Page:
Atlanta Dealing With Issues Big & Small After Latest Ransomware Attack

April 09, 2018 by Alex Collins, IT Services Consultant

Atlanta just can't catch a break.

After a crippling overpass collapse in April of last year and a fire at the Hartsfield-Jackson Atlanta International Airport in December, the city suffered another kick in the stomach with a ransomware attack on March 22nd – one the New York Times labeled “one of the most sustained and consequential cyberattacks ever mounted against a major American city.”

The cyberattack encrypted a significant chunk of Atlanta’s municipal government computer systems, demanding six bitcoin (about $51,000) in exchange for the key to unlock the data. SamSam – the hacker group behind the attack – chooses their targets well. Since 2015, their high-value targets have netted them a bitcoin-denominated take totaling over $850,000.

All told, SamSam's attack locked up computer systems for many of Atlanta's 8,000 municipal employees – and a wide variety of services for metropolitan Atlanta's 6 million residents. “We are dealing with a hostage situation,” Atlanta Mayor Keisha Lance Bottoms grimly announced.

Impact of the Atlanta Ransomware Attack

Unlike most ransomware attacks on private businesses, the effects of the Atlanta cyberattack rippled far beyond the building. Here are a few areas where headaches outnumbered solutions:

Atlanta Police: homicide cases locked up. For a week after the attack, Atlanta Police detectives were not allowed to turn on their computers, and when they did, they only found a sarcastic SamSam message waiting.

The encrypted police files affect the ongoing prosecution of cases, putting many investigations on hold until IT managers unlock the case management system.

Luckily, most other law enforcement systems were not affected. According to Atlanta Police Chief Erika Shields, the emergency response and dispatch systems were still running, but “officers had reverted to writing reports on paper out of an abundance of caution.”

Mayor Bottoms saw the humor in the situation: “For some of our younger employees, it will be a nice exercise in good penmanship,” she said.

Court system: ground to a halt. Atlanta's municipal court system was hit hard by the attack. Tickets, warrants, and inmate processing had to be done by hand, increasing the backlog for ordinary citizens waiting for a court date.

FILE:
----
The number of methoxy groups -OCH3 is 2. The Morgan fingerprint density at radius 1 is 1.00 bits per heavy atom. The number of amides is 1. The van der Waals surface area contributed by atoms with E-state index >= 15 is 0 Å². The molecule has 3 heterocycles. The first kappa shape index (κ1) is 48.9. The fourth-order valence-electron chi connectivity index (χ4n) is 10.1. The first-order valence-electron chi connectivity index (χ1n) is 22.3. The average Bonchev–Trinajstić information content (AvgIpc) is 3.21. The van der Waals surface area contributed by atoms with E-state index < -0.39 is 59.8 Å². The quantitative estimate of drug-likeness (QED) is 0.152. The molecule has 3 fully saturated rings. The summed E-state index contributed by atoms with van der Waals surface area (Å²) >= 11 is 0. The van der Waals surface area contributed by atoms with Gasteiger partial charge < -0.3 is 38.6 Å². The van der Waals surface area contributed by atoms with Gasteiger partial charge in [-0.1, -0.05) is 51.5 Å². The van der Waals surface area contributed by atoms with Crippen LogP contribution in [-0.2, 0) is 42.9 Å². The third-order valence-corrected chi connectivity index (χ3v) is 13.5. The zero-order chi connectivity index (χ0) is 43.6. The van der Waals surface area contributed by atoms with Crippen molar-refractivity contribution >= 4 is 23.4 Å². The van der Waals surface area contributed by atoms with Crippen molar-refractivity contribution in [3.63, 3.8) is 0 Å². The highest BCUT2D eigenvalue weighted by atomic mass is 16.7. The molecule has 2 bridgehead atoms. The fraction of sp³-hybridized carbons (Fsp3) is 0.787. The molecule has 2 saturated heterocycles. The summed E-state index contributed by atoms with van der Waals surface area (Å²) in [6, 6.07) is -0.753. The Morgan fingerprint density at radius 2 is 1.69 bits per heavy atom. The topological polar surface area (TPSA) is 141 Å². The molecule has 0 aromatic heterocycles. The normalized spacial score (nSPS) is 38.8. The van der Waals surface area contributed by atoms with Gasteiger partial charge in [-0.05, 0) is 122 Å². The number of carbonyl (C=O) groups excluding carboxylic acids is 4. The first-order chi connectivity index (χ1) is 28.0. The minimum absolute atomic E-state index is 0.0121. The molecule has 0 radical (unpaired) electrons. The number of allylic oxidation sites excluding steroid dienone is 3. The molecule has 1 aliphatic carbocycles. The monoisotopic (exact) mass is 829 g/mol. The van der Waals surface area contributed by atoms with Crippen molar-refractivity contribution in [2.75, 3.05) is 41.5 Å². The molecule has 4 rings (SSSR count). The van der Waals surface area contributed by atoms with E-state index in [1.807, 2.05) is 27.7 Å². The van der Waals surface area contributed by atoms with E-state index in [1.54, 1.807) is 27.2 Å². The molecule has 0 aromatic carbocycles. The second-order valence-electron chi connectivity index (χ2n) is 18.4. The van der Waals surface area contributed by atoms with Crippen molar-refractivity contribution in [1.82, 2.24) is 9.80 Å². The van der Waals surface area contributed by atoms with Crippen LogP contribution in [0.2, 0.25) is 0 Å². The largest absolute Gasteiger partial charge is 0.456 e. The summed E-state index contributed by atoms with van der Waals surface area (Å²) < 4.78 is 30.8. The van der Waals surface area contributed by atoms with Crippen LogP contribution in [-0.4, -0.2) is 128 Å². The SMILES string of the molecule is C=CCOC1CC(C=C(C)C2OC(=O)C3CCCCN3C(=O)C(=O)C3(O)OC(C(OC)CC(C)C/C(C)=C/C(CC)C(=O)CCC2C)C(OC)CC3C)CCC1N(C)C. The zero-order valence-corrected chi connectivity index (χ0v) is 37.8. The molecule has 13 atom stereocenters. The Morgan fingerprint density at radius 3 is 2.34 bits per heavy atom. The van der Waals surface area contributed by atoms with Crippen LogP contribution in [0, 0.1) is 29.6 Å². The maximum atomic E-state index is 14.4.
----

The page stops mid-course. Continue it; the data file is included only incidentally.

Court proceedings for litigants not in police custody had to be canceled until the computer system was brought back online. The courts suspended failure-to-appear warrants for affected citizens, and rescheduled several court appearances without penalty.

City's online services: shut down. For a week after the attack, Atlanta residents could not pay water bills or report issues online. Some services were only available to walk-in customers, including zoning inspection requests, new water service requests, and water-meter renewals.  

With so many computers in city hall affected by the cyberattack, personnel have had to share online resources. Reuters reported one laptop shared by three city council staffers after the attack: as councilman Howard Shook put it, "it’s extraordinarily frustrating."

Airport Wi-Fi: 404'd. As part of a series of security measures taken by the municipal government, the Hartsfield-Jackson International Airport shut down parts of its website and turned off its Wi-Fi network. The measure inconvenienced travelers looking for flight information and security wait times.

Unlike Atlanta's court system, the airport infrastructure was not affected by the attack in any way, but, as their spokesman Reese McCranie put it, “we don't want to open up the airport to any possible cyberattack.” For a week after the attack, passengers had to check with their airlines for the information they needed.

Why Cities are Vulnerable to Ransomware

Public entities like Atlanta are unusually vulnerable to ransomware and other targeted attacks. Atlanta's wasn't the first ransomware attack to hit home, and certainly won't be the last.

A November 2016 ransomware attack on San Francisco's Municipal Transportation Agency took down the Muni's ticketing systems, forcing the city to allow riders in for free until the problem could be fixed. An April 2017 hack on Dallas' city warning system had over 150 emergency sirens blaring into the wee hours. And in November 2017, Sacramento's regional transit system suffered a cyberattack that crippled internal servers.

Hackers know that government offices tend not to spend lavishly on their IT departments: stakeholders prefer that they prioritize public works over protecting their systems from attack.

Atlanta was not entirely ignorant of its IT problems: in 2015, the city began the process of ISO 27001 certification, including commissioning an audit to review its security procedures. A report issued in January exposed a number of glaring gaps that put the city's IT security at risk – among other things, about a hundred servers were running obsolete versions of Windows software!

Preventing Ransomware from Holding You Hostage

As more hacker collectives shift from extorting vulnerable individuals to squeezing larger, meatier targets, ask yourself this: what are you doing to keep your company from getting in a hacker’s crosshairs?

If your business lacks the expertise and resources to deal with ransomware threats, All Covered can meet the shortfall by delivering the proactive monitoring of a managed service provider (MSP) with the prevention and protection of a managed security services provider (MSSP).

Find out how All Covered's comprehensive experience can help keep ransomware at bay – and keep your data safe from undergoing Atlanta's unfortunate and far-reaching hostage situation. Start by downloading our ebook on handling ransomware, and learn more about what you can do to prevent ransomware attacks.